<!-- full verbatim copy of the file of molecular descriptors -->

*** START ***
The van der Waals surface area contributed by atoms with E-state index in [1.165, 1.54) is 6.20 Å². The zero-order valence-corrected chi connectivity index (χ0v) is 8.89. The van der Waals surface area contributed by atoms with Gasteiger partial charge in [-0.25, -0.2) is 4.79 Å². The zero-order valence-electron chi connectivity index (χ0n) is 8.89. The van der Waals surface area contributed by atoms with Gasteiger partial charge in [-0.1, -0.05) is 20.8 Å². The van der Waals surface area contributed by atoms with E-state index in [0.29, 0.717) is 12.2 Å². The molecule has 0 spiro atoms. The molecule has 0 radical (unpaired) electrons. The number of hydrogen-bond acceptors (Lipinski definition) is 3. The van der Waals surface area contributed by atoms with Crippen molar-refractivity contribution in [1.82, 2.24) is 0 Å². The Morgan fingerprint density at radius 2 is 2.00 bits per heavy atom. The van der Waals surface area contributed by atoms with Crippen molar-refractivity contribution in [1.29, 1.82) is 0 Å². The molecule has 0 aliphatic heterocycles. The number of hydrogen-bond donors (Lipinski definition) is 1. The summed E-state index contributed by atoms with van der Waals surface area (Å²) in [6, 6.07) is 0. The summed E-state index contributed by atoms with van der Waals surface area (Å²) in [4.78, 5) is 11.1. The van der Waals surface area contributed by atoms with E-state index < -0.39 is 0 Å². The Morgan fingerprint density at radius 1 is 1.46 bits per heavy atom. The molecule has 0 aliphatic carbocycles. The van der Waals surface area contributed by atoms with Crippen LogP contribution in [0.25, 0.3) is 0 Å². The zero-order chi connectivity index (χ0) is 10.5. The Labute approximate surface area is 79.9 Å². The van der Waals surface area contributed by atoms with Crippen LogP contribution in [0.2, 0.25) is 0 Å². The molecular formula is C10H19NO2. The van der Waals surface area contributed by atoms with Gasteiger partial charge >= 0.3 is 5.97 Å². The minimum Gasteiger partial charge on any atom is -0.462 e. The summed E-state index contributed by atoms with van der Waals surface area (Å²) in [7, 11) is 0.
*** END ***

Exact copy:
The van der Waals surface area contributed by atoms with E-state index in [1.165, 1.54) is 6.20 Å². The zero-order valence-corrected chi connectivity index (χ0v) is 8.89. The van der Waals surface area contributed by atoms with Gasteiger partial charge in [-0.25, -0.2) is 4.79 Å². The zero-order valence-electron chi connectivity index (χ0n) is 8.89. The van der Waals surface area contributed by atoms with Gasteiger partial charge in [-0.1, -0.05) is 20.8 Å². The van der Waals surface area contributed by atoms with E-state index in [0.29, 0.717) is 12.2 Å². The molecule has 0 spiro atoms. The molecule has 0 radical (unpaired) electrons. The number of hydrogen-bond acceptors (Lipinski definition) is 3. The van der Waals surface area contributed by atoms with Crippen molar-refractivity contribution in [1.82, 2.24) is 0 Å². The Morgan fingerprint density at radius 2 is 2.00 bits per heavy atom. The van der Waals surface area contributed by atoms with Crippen molar-refractivity contribution in [1.29, 1.82) is 0 Å². The molecule has 0 aliphatic heterocycles. The number of hydrogen-bond donors (Lipinski definition) is 1. The summed E-state index contributed by atoms with van der Waals surface area (Å²) in [6, 6.07) is 0. The summed E-state index contributed by atoms with van der Waals surface area (Å²) in [4.78, 5) is 11.1. The van der Waals surface area contributed by atoms with E-state index < -0.39 is 0 Å². The Morgan fingerprint density at radius 1 is 1.46 bits per heavy atom. The molecule has 0 aliphatic carbocycles. The van der Waals surface area contributed by atoms with Crippen LogP contribution in [0.25, 0.3) is 0 Å². The zero-order chi connectivity index (χ0) is 10.5. The Labute approximate surface area is 79.9 Å². The van der Waals surface area contributed by atoms with Crippen LogP contribution in [0.2, 0.25) is 0 Å². The molecular formula is C10H19NO2. The van der Waals surface area contributed by atoms with Gasteiger partial charge >= 0.3 is 5.97 Å². The minimum Gasteiger partial charge on any atom is -0.462 e. The summed E-state index contributed by atoms with van der Waals surface area (Å²) in [7, 11) is 0.